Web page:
The Big Issue of Small Businesses: Contract Enforcement in the New Russia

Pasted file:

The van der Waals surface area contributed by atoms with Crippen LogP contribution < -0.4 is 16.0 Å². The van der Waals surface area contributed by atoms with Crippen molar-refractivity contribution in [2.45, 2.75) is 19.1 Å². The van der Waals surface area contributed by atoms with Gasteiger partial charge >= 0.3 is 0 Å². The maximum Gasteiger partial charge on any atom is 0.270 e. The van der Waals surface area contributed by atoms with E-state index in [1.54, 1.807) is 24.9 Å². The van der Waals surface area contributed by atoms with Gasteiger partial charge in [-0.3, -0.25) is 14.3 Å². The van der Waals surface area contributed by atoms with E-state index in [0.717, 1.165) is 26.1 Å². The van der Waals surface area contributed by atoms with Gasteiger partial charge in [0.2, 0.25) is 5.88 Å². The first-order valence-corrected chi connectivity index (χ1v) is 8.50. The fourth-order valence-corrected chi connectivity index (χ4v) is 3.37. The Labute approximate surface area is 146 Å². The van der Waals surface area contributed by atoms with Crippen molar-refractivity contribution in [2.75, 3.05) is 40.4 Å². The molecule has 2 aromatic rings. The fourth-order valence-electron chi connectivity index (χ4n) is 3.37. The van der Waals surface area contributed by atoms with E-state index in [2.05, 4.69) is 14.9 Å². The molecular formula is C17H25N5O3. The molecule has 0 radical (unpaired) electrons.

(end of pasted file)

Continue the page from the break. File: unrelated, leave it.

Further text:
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The dissertation explores the problem of institution-building in nascent capitalist economies, with the emphasis on the role of culture in the genesis of new institutional forms. To help better understand the nature of the post-communist transformation in Russia, I address the questions of organizational adaptation and change in business practices resulting from the changing role of the state in the economy and society, focusing specifically on the problem of contract enforcement among small firms. The main source of data was the empirical research that I conducted in St.Petersburg, Russia, where I interviewed owners and/or managers of forty-five firms in 2001 and 2002. When firms perceive state institutions as unable to guarantee the enforcement of contracts and property rights, they rely on alternative (non-state) ways of enforcing their agreements. My research shows that these strategies can be either based on a given firm's own resources (financial or social), or come from various agencies that offer enforcement services for sale, which vary from government licensed private courts to criminals. Non-state enforcement strategies are rooted in preexisting institutions and cultural practices, and develop in response to specific kinds of state failure to provide contract enforcement. My research findings demonstrate a proliferation of non-state strategies of contract enforcement and dispute resolution, as well as the significance that state contract enforcement institutions have for economic exchange and building of market institutions. The lessons concerning the powerful structuring role of enforcement institutions which my dissertation draws from Russian experience have wider implications not only for analysis but also for policy, and contributes to the literature on the role of the state in capitalist development, and cultural neo-institutionalism. The evidence that I have collected contradicts the neo-liberal belief in the sufficiency of self-regulating markets for the smooth functioning of an economy. It supports an argument that that the capability to provide independent enforcement services for businesses is an indispensable feature of the modern state, and essential to the creation of successful modern capitalism. This is an argument of central importance not only for developing and "transition" countries, but for the long-term future of developed societies as well.